With reference photos, you can capture nuances and details that you otherwise wouldn't have been able to capture in your artwork.

Here is my step-by-step process of making a drawing using a reference photo.

5. Experiment with Different Tools

Getting better at art also involves experimenting with art materials. 

In my journey as an artist, I've experimented with graphite, alcohol markers, colored pencils, a combination of markers and colored pencils, oil paint, acrylic paint, and watercolor paint. And from this I found out that alcohol markers and colored pencils are best suited for my needs and make creating art for me the most fun.

So try some different art materials and see what works for you and what doesn't. Working with materials that work well with your style and knowing your art supplies in and out enables you to create better art.

6. Understand Light and Shadow

Light and shadow play an important role in creating art, especially realistic art.

With light and shadow you can make flat shapes look like they have volume and depth.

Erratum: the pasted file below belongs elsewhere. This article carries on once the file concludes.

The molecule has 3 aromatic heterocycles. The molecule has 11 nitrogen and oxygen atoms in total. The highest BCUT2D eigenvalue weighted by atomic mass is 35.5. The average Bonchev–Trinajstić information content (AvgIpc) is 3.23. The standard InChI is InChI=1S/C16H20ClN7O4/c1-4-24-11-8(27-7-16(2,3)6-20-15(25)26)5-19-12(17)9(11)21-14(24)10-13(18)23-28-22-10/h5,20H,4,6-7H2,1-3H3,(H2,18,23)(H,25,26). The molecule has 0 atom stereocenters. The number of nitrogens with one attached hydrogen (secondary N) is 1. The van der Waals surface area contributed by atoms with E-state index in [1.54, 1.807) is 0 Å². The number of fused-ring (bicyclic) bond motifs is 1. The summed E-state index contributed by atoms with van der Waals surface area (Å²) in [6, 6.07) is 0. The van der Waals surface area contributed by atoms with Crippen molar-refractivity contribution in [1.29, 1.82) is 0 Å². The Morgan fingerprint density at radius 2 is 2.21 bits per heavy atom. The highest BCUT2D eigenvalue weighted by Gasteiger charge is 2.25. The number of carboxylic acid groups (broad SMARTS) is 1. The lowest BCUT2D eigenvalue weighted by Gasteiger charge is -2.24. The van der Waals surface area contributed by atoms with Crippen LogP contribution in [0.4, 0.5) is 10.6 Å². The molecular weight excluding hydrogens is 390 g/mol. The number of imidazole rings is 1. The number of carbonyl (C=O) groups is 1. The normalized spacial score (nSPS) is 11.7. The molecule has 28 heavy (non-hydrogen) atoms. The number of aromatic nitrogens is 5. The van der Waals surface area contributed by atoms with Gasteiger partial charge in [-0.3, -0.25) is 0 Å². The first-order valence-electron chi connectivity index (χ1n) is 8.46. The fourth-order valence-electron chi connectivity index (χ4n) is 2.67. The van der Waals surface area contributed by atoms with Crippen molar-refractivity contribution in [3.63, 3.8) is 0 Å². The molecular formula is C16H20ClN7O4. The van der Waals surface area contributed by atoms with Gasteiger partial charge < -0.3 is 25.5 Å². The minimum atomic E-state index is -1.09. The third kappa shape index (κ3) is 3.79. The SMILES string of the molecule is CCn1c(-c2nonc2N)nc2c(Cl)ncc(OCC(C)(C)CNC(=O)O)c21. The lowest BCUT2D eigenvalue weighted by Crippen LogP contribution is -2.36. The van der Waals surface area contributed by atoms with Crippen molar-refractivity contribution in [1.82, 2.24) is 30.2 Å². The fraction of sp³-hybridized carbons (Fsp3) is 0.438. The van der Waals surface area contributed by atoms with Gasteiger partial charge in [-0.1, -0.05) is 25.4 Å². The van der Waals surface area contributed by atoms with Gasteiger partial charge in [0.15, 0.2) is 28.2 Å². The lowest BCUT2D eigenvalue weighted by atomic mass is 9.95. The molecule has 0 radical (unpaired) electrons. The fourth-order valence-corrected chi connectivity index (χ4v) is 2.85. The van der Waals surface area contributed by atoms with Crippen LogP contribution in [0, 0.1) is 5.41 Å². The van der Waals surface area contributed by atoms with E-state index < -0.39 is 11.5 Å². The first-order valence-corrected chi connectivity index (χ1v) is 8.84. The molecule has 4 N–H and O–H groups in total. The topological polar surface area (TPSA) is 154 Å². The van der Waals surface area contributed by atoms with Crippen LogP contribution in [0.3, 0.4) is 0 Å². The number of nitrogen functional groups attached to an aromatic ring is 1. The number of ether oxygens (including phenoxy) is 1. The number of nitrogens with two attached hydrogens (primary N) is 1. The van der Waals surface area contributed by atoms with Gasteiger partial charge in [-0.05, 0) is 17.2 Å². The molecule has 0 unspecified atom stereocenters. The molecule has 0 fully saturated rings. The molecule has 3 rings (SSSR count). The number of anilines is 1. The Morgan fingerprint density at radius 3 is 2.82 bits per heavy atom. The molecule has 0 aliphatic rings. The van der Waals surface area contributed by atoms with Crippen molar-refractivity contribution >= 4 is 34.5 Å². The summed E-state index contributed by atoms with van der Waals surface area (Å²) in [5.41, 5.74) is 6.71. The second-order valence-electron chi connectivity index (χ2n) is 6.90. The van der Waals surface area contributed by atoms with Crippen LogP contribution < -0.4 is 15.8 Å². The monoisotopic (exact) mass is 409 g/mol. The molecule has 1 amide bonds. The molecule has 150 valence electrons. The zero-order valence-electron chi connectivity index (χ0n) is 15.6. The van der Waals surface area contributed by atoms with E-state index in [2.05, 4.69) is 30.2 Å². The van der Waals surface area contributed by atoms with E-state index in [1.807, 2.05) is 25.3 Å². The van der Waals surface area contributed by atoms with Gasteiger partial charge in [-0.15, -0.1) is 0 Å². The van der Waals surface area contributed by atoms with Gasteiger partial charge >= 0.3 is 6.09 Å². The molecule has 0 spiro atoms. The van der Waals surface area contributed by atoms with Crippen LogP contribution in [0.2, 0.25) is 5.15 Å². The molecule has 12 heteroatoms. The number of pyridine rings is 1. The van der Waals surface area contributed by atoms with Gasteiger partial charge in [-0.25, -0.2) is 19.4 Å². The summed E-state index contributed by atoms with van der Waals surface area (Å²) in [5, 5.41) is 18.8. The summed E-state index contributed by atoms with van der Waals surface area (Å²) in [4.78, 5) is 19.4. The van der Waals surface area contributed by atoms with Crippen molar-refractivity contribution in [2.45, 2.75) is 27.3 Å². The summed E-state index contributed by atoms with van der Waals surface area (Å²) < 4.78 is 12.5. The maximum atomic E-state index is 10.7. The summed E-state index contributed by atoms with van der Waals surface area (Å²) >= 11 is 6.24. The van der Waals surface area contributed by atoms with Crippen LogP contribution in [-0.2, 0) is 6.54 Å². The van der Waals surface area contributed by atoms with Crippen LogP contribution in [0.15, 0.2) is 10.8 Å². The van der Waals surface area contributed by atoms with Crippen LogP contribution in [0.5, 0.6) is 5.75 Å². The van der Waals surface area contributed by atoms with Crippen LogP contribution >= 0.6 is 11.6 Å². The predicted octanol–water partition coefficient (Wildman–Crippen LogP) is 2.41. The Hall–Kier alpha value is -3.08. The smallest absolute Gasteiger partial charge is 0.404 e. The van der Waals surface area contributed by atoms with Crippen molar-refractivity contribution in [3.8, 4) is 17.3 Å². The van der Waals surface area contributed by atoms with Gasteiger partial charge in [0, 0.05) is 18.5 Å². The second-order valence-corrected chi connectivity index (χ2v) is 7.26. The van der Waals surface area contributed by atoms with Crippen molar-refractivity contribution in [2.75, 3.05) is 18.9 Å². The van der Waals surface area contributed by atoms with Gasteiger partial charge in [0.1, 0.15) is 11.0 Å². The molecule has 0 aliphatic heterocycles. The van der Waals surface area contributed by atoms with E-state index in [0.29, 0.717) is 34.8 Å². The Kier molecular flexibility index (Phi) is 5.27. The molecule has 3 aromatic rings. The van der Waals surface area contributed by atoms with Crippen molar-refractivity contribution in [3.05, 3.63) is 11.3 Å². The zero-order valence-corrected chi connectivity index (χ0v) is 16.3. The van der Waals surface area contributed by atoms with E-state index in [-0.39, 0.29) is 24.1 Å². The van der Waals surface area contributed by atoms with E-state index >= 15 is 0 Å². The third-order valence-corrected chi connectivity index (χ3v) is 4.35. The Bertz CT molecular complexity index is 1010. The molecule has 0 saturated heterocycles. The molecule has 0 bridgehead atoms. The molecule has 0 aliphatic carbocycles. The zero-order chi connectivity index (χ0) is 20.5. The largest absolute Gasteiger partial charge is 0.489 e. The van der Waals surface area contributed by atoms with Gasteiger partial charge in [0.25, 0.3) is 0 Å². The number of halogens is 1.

Understanding how light reacts when it interacts with surfaces, creating highlights and cast and core shadows adds another level of depth to your art.

Through studying and practicing you can learn how light reacts to different surfaces and how you can use it to create interesting drawings.

7. Draw from Life

Drawing from life will transform your drawing process as it enhances your observational skills. 

Observing from real life allows you to capture subtle details, textures, and nuances that might have been overlooked if you were to draw the same thing from a photo or your imagination.

Whether you're drawing people, animals, architecture, or cars, drawing from life provides a more direct connection to your subject matter, contributing to a more vivid and authentic work of art.

8. Explore Different Art Styles

Drawing by Marije on Instagram

Artistic growth often involves exploration and experimentation with different styles.